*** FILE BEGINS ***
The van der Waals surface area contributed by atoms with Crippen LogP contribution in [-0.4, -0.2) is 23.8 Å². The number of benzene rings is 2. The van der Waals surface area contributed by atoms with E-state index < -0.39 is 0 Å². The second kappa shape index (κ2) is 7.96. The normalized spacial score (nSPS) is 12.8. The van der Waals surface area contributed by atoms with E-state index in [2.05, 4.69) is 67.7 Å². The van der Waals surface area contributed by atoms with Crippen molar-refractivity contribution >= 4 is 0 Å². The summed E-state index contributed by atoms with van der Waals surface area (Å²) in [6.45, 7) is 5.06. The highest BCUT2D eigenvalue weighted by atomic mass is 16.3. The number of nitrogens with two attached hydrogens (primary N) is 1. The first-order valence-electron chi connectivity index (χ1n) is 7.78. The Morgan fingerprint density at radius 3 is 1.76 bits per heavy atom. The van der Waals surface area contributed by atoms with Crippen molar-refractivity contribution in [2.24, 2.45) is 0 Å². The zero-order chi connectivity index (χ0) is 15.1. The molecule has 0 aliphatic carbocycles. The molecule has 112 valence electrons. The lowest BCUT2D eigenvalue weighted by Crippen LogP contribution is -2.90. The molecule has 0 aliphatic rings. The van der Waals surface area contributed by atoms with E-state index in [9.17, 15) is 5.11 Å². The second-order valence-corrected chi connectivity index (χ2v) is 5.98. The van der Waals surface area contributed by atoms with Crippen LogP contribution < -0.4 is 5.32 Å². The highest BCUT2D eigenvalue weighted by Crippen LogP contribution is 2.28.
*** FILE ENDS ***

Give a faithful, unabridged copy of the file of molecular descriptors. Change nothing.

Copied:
The van der Waals surface area contributed by atoms with Crippen LogP contribution in [-0.4, -0.2) is 23.8 Å². The number of benzene rings is 2. The van der Waals surface area contributed by atoms with E-state index < -0.39 is 0 Å². The second kappa shape index (κ2) is 7.96. The normalized spacial score (nSPS) is 12.8. The van der Waals surface area contributed by atoms with E-state index in [2.05, 4.69) is 67.7 Å². The van der Waals surface area contributed by atoms with Crippen molar-refractivity contribution >= 4 is 0 Å². The summed E-state index contributed by atoms with van der Waals surface area (Å²) in [6.45, 7) is 5.06. The highest BCUT2D eigenvalue weighted by atomic mass is 16.3. The number of nitrogens with two attached hydrogens (primary N) is 1. The first-order valence-electron chi connectivity index (χ1n) is 7.78. The Morgan fingerprint density at radius 3 is 1.76 bits per heavy atom. The van der Waals surface area contributed by atoms with Crippen molar-refractivity contribution in [2.24, 2.45) is 0 Å². The zero-order chi connectivity index (χ0) is 15.1. The molecule has 0 aliphatic carbocycles. The molecule has 112 valence electrons. The lowest BCUT2D eigenvalue weighted by Crippen LogP contribution is -2.90. The molecule has 0 aliphatic rings. The van der Waals surface area contributed by atoms with E-state index in [9.17, 15) is 5.11 Å². The second-order valence-corrected chi connectivity index (χ2v) is 5.98. The van der Waals surface area contributed by atoms with Crippen LogP contribution < -0.4 is 5.32 Å². The highest BCUT2D eigenvalue weighted by Crippen LogP contribution is 2.28.